Why is my Dog Shivering? Help!

As new pet parents, it can be hard to understand what your puppy needs, as most of their communication relies on body language. One such case is shivering or shaking, which can leave you worried about your dog’s health.

While shaking can be a way of communication, it may also indicate a serious health concern. Knowing why your dog is shivering and when to contact your vet is important. Here, we explore the different reasons behind a shivering dog and share tips on what you can do to help!

Causes of Shivering

This section delves into the various reasons behind your dog’s shivering or shaking. Most tremors are common and harmless, lasting only a few minutes. These do not hinder your dog’s daily activities, like eating and drinking. The more dangerous ones, such as seizures and poisoning, are long-lasting and may even disturb your dog’s ability to maintain balance.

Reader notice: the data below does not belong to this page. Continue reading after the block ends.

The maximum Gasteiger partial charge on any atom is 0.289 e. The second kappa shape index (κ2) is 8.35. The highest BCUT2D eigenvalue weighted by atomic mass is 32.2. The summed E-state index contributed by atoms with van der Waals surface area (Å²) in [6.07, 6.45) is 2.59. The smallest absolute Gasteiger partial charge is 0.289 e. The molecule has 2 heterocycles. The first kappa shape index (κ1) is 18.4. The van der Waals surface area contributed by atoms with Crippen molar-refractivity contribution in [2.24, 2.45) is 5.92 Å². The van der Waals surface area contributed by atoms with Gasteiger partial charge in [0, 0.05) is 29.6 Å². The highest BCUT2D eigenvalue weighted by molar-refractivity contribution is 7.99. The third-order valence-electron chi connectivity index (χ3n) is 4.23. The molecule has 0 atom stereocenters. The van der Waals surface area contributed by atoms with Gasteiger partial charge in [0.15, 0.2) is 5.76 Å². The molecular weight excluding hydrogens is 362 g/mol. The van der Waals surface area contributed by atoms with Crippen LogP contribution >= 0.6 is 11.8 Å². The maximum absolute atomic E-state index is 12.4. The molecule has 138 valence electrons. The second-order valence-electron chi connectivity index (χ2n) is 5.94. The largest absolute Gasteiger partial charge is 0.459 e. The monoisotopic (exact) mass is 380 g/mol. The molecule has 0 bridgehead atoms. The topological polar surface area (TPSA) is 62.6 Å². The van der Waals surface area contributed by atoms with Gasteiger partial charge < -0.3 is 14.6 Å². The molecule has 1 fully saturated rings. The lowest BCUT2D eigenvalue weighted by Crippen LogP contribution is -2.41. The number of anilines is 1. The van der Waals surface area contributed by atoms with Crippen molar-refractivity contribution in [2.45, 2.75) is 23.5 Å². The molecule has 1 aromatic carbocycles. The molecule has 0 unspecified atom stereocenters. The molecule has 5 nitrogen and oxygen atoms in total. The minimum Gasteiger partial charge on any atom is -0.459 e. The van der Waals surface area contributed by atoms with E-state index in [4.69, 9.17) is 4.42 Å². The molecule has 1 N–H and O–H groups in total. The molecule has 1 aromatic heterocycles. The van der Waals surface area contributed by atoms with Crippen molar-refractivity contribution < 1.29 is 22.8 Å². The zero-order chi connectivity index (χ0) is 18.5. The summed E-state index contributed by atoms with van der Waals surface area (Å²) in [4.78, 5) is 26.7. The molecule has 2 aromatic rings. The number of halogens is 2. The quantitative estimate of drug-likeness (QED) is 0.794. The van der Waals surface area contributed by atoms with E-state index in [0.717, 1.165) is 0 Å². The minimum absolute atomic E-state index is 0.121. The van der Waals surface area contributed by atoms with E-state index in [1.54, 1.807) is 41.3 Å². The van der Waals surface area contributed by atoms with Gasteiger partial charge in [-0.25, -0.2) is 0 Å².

Let’s learn more about them so you know when to visit your veterinarian.

Cold weather

Like you, canines are also prone to shivering when they feel cold! It is generally not a serious concern; the trembling disappears when your puppy’s body returns to a comfortable temperature. Shivering is not a problem in this case, as it allows your dog to heat its body in cold temperatures.

Being exposed to colder temperatures for a long time that your pup isn’t naturally suited for is an alarming thing that must be addressed. If your dog feels cold even after trying to regulate its temperature by shivering, it can lead to hypothermia. This is a lethal condition in which the core body temperature drops and respiration stops, eventually.